“An Intimate Evening with the Vampire of History” was a terrific and in-depth look at the history of vampires, by Brent R. Myers. Another great panel came from local author and filmmaker, Craig Chenery, focusing on his life and career in horror. The Zombie fashion show was quite exquisite and exciting, and the Uniporicorn Theater is something you just have to see to believe. 

The Phoenix Fearcon VIII was definitely a homely and horrific experience. With so many different options to choose from and cool things to do, it was impossible not to have a bloody good time. It had a little something for everyone and we’re biting our nails in anticipation of the next event. Thank you for having us. 

Monster Reviews: My Soul To Keep 2019

Monster Reviews: My Soul To Keep 2019

When you’re younger, life is full of wondrous mysteries and hidden magic. At times you feel as if you have a real connection with the universe. You believe you’re invincible, and the stories of monsters and the things lurking in the shadows are just a little less frightening.

My Soul to Keep is a 2019 horror film, written and directed by Ajmal Zaheer Ahmad. It stars Parker Smerek, Remington Gielniak, Arielle Olkhovsky, Brandon Matthew Layne, Maria Wasikowski and Emmanuelle Turco. Nine-year-old Eli Braverman believes that there’s a monster living in his basement, and it’s trying to steal his soul.

This film is absolutely brilliant. A beautifully stylized throwback to the classic monster movies of the ’80s. The filmmakers manage to expertly capture the essence of what it’s like to be a child. It’s scary, imaginative, pulse-pounding fun.

MSTK is one of those films that really stick with you. It elicits a strong emotional response and really tugs at the heartstrings. You’re immediately hooked and constantly on the edge of your seat – drawn like a moth to a flame. The performances are strong, captivating and truly incredible.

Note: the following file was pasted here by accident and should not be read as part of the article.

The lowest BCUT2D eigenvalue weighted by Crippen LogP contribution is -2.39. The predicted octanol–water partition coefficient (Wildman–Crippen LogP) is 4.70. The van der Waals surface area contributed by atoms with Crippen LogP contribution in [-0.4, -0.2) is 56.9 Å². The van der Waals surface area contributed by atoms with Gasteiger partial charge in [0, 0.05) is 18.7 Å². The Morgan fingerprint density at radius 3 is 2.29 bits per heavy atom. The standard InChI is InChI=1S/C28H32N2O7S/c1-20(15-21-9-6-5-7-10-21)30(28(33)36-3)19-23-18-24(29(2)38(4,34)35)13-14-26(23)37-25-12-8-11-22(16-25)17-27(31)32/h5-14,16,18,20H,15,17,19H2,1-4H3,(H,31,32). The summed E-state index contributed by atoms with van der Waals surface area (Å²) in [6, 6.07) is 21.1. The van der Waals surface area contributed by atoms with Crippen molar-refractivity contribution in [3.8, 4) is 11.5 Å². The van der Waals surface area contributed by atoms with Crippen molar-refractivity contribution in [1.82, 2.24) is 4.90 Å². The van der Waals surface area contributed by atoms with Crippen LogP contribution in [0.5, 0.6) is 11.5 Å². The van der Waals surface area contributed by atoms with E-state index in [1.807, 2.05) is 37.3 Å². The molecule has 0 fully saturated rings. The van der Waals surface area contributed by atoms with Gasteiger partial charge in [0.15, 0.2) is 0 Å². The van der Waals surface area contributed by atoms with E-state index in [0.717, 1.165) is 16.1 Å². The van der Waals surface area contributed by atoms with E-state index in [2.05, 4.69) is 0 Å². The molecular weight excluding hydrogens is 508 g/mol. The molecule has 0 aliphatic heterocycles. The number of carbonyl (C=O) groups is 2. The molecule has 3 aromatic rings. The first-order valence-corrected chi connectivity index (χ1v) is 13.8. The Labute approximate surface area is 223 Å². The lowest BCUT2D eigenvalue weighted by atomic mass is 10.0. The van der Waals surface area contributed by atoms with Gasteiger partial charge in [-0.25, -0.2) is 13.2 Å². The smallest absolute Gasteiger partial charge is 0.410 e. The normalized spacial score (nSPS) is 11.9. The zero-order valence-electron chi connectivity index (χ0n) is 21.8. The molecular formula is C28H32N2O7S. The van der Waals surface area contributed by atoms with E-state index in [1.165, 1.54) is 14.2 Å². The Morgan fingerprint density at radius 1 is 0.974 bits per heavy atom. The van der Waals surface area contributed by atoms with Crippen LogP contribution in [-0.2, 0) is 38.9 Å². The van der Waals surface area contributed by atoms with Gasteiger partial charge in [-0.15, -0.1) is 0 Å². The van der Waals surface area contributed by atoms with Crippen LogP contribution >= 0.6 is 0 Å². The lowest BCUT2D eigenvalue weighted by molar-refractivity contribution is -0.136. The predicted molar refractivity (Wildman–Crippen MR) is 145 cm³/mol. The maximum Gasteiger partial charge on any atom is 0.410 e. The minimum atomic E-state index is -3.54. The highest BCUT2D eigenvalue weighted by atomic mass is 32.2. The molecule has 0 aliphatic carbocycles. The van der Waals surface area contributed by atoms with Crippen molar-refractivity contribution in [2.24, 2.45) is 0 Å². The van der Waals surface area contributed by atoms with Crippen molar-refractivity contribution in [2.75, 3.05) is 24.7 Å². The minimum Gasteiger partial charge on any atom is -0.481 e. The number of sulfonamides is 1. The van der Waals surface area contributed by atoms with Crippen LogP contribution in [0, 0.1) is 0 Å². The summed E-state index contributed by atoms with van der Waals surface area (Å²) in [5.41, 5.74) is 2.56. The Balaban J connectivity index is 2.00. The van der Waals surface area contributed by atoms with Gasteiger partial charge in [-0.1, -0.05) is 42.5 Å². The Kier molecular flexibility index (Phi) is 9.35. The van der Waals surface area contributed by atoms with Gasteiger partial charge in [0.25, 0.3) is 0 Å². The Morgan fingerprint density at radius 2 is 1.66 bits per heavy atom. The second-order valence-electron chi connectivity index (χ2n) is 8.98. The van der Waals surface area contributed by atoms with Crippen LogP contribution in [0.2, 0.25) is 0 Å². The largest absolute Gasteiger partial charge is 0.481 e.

The acting in this film is excellent. Parker Smerek is fantastic as the main character Eli. You build a bond with the kid and can’t help but root for him in his quest against the so-called Burgly Monster. Remington Gielniak is also great as Eli’s best friend Sam. Gielniak is charming and hilarious and keeps the film upbeat despite its grim, threatening tone. The two actors seem to have real chemistry which translates perfectly to film.

Another great performance came from Arielle Olkhovsky as Hillary, the girl in Eli’s class who has a crush on our main protagonist. She’s mesmerizing and engaging, regardless of her limited screen time. However, the best portrayals come in the form of Brandon Matthew Layne as Eli’s dad and Emmanuelle Turco as Eli’s evil older sister.

Turco is fantastic as the mean, wicked older sister. She plays the part well and really sells the sibling rivalry. The best though comes from Brandon Matthew Layne as Eli’s dad. He’s the perfect father figure and without a doubt binds the family together. He adds a believable and genuine appeal.

The sets are gorgeous and the exceptional use of angles and shadowing helps raise the creep factor. The editing is great and the costumes and makeup are terrific. However, the thing that escalates the tension is the score. It helps build the dark and menacing mood which seems to loom throughout, like a boogeyman stalking its prey.